Can I Sue a Guardian Ad Litem in my Rhode Island Family Court Case?
July 31, 2019
A Guardian Ad Litem ("GAL") is typically a lawyer that is appointed by the court in a Rhode Island Family Court proceeding to protect the best interests of the minor child or children. After an investigation into the issues before the court, the GAL typically provides a written report that contains his or her investigation, findings, and recommendations for the court to consider. The GAL's report is typically given substantial weight before the court in the case because the court has appointed the GAL to assist the court by performing this investigation and making unbiased recommendations. The GAL's fees are often paid by one or both parties in the action.
A third-party asked if I would answer this question but there is truly no way to answer it the way it may have been intended so I will answer it as it was posed.
Yes, you can file a lawsuit against a GAL. In fact, nothing prevents you from filing a lawsuit against anyone for any reason whatsoever. However, whether that lawsuit will prevail or whether it might be dismissed is another issue entirely. Over the years I have seen people make up fraudulent facts and then file lawsuits based on those facts purely to harass someone, even if they have to legal basis.
The challenge in answering this question is that there are lawsuits are supposed to be based on facts applied to a "valid cause of action" that is recognized by law in order to have any chance of prevailing at all. A lawsuit that is unsupported by the facts or for which there is no legally recognized cause of action typically will fail and will either be dismissed by the court or the court will enter a judgment in favor of the opposing party.
In the case of a lawsuit against a GAL, you will want to consider several things,
1. If you file a lawsuit against the GAL what do you expect to accomplish?
2. Will filing the suit against the GAL make your position in the family court case worse?
3. What are the facts that cause you to want to file suit against the GAL?
4. What causes of action, if any, exist that could be filed against a GAL with the facts that you have?
5. Did you challenge the GAL's report findings and recommendations in the Rhode Island Family Court before filing your lawsuit? The family court is your first level of recourse if you do not approve of the investigation and/or recommendations.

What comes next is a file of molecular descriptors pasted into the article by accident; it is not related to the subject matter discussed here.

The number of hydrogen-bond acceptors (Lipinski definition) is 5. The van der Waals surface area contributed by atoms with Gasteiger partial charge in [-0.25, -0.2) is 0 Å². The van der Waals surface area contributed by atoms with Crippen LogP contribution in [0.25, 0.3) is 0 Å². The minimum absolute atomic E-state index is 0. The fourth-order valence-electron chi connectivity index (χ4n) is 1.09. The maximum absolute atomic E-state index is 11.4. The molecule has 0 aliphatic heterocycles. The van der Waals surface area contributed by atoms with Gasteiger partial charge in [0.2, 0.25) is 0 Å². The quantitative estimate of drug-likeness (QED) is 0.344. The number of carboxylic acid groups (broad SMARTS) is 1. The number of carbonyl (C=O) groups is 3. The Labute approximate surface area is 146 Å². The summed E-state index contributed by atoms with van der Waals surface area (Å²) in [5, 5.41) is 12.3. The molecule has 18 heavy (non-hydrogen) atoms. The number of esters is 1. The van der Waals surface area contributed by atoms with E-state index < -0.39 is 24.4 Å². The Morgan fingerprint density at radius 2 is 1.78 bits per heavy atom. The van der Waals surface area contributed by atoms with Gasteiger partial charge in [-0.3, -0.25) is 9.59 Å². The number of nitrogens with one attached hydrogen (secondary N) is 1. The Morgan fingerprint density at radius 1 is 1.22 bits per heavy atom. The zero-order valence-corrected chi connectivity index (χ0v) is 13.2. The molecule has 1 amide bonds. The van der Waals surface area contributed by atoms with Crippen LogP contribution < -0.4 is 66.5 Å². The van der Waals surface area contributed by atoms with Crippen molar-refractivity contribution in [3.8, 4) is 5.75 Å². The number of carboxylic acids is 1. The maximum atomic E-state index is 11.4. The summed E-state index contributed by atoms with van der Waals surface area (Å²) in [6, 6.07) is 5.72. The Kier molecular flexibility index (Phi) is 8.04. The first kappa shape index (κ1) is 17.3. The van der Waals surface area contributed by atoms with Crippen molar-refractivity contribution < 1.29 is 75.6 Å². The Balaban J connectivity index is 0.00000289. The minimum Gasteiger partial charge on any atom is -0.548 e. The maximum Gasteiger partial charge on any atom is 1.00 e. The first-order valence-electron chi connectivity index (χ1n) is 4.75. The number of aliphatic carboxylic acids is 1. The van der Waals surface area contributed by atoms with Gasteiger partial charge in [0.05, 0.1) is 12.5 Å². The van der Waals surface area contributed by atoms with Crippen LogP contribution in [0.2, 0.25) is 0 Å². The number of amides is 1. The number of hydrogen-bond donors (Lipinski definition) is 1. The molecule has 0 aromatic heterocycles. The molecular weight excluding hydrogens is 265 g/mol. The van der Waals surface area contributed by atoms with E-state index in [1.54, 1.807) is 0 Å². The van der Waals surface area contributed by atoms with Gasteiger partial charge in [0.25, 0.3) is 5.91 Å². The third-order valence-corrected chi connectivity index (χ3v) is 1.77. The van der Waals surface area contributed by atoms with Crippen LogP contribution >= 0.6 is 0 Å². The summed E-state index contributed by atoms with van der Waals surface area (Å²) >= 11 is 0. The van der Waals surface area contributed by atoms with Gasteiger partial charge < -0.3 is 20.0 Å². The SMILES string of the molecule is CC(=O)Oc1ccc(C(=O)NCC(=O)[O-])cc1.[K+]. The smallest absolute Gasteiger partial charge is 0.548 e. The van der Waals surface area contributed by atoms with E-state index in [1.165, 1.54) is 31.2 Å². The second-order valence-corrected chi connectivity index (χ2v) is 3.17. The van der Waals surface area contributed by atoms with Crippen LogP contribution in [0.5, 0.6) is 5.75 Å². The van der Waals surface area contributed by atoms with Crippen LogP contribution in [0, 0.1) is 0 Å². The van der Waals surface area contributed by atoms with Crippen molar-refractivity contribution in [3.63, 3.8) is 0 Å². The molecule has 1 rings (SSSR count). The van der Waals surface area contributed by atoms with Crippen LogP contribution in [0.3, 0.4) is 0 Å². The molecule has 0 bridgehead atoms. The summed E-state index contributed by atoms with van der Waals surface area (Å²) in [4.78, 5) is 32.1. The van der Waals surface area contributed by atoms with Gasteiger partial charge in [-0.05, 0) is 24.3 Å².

6. What defenses could a GAL assert in his or her defense that might cause your case to be dismissed or diminished?
Without knowing the facts that cause you to want to file your lawsuit, no attorney could determine whether or not you have a recognized cause of action against a GAL or whether those facts support any cause of action against the GAL.
One legal factor to keep in mind and research before filing any action against a GAL is the concept of "judicial immunity." Generally speaking, judicial immunity is the legal principle that judges, magistrates and others acting on behalf of a court should be (and often are) exempt from civil lawsuits if they are acting within the scope of their judicial duties. This principle exists because those acting in a judicial capacity could not theoretically do their jobs impartially and without undue influence from a party if they can be sued in civil court.
It is possible that a GAL by being appointed by a judge to assist the family court with an investigation and recommendations for the Court in best interests of a minor child or children may be considered as acting in a judicial or quasi-judicial capacity and he or she may be protected from civil suits by law.
Ultimately, be sure you understand all the consequences, repercussions and aspects of filing a civil suit against a GAL before you do so. It could do considerably more harm than good.